In the excerpt from his latest book, beginning on page 28, Jonathan Kozol again holds a mirror up to the dark recesses of the nation's soul. For a year, beginning in 1993, Kozol made regular visits to a destitute neighborhood in the South Bronx where children live daily with fear, crime, pain, and death. Although abandoned by society and deprived of any reason to hope, many of the children he came to know miraculously cling to their innocence and somehow wrest tiny tendrils of joy from the bleakness around them. They also hold fast to their belief in God, and, though condemned to a hell of suffering, they speak often of heaven, which they envision as a place in the sky entered through an archway of gold where smiles, not money, are the legal tender.
A heaven these South Bronx children could never enter (or even imagine) lies a few hundred miles to the north in Wilton, N.H. (See page 22.) The private Pine Hill Waldorf School celebrates children, cherishes them, protects them. Based on the turn-of-the-century theories of Austrian visionary Rudolf Steiner, Waldorf schools view their mission not so much as adding something to children but as reclaiming what is already there--the innate ability to paint, for example, or write poetry or do math. A teacher and a group of students stay together through the first eight grades. Those years are viewed as a journey, which the teacher, as guide, mentor, and "loving authority,'' takes with the students. Along the way, the teacher must change and grow with the students.
Steiner believed that healthy, educated people integrate their capacities for willing, feeling, and thinking. Therefore, Pine Hill, like all Waldorf schools, attends to those capacities in that order. It seeks to foster in all children a sense of reverence--an attitude of awe, gratitude, and respect for the world and for the presence of the divine. In the words of a poem read often to 1st graders, children are urged to "love the beautiful, seek out the truth, wish for the good and best.''
Most schools and communities are somewhere between the hell of the South Bronx and the heaven of Pine Hill. Where they fall on that spectrum and the direction in which they are moving are not the random result of some alien force or the simple luck of the draw but rather of the actions (or inaction) of people--individually and collectively.
Last fall in Chattanooga, Tenn., for example, residents voted to consolidate their predominantly minority school district with Hamilton County's nearly all-white system--a move that has generated fear and controversy, as well as hope. (See page 42.) Today, the people of Chattanooga and Hamilton County are struggling to craft an entirely new school system out of two old ones--a system that draws on the best of both. Success will require trust and goodwill. Unfortunately, a survey of residents found "exceedingly low'' levels of both, leading to "defensive behaviors designed to protect what is known'' rather than envision what is possible.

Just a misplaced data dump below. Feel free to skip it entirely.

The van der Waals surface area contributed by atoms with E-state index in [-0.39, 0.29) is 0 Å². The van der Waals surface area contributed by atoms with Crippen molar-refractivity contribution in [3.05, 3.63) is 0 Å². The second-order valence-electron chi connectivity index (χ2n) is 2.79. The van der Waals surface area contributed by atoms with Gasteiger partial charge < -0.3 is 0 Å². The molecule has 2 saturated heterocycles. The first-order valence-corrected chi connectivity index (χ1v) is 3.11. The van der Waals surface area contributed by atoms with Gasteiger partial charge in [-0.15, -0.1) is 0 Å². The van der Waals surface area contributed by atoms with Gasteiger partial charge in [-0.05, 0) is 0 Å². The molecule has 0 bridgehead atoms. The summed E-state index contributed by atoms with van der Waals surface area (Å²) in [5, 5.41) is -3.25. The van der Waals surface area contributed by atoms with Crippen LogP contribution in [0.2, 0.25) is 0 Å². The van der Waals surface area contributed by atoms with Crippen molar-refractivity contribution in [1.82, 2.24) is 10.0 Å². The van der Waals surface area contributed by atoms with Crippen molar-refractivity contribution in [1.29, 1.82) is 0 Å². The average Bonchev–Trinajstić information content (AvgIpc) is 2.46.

The stakes in Chattanooga are high--no less than the welfare of the children and the future of the community. Whether parents and citizens will realize that, will be able to overcome their racial fears and hostilities to forge a system for the common good, remains to be seen. The ability of communities to do that in earlier times was crucial to building America. It is an ability that we don't seem to possess anymore.
The story of Cordia Booth's David-and-Goliath struggle with the Denver School Board demonstrates in microcosm how easy it is for schools to become political battlegrounds where adults use power to protect their interests and indulge their vanities at the expense of children. (See page 36.) Under a new law in Colorado, Booth sought approval from the board to start a new charter school. Although even opponents of the charter law supported her proposal, the board said no. The state overruled the district, but the board remained defiant and has taken the issue to court.
The mission and curriculum of the proposed charter school were not questioned. The reason given by the board members for its rejection was the cost--the money that the charter school would take from the city system. The cost of pursuing a lengthy legal battle apparently does not trouble them.
What can be the future of a society that devours its own children? Perhaps we can see it in the South Bronx.
--Ronald A. Wolk